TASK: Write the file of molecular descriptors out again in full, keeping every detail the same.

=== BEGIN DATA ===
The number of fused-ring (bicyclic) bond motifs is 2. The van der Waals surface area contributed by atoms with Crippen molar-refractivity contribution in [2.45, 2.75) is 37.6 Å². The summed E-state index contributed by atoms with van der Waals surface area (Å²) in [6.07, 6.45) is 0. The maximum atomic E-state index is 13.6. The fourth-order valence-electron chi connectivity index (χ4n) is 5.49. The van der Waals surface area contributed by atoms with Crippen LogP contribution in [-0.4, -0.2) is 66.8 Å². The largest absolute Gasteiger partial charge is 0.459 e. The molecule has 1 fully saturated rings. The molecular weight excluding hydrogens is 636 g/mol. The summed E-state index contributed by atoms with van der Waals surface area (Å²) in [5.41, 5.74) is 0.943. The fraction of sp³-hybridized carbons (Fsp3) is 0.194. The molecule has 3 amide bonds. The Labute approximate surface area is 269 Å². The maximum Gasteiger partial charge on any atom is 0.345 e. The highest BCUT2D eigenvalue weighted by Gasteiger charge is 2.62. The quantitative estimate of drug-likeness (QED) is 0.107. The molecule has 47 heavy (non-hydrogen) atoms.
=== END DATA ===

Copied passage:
The number of fused-ring (bicyclic) bond motifs is 2. The van der Waals surface area contributed by atoms with Crippen molar-refractivity contribution in [2.45, 2.75) is 37.6 Å². The summed E-state index contributed by atoms with van der Waals surface area (Å²) in [6.07, 6.45) is 0. The maximum atomic E-state index is 13.6. The fourth-order valence-electron chi connectivity index (χ4n) is 5.49. The van der Waals surface area contributed by atoms with Crippen LogP contribution in [-0.4, -0.2) is 66.8 Å². The largest absolute Gasteiger partial charge is 0.459 e. The molecule has 1 fully saturated rings. The molecular weight excluding hydrogens is 636 g/mol. The summed E-state index contributed by atoms with van der Waals surface area (Å²) in [5.41, 5.74) is 0.943. The fraction of sp³-hybridized carbons (Fsp3) is 0.194. The molecule has 3 amide bonds. The Labute approximate surface area is 269 Å². The maximum Gasteiger partial charge on any atom is 0.345 e. The highest BCUT2D eigenvalue weighted by Gasteiger charge is 2.62. The quantitative estimate of drug-likeness (QED) is 0.107. The molecule has 47 heavy (non-hydrogen) atoms.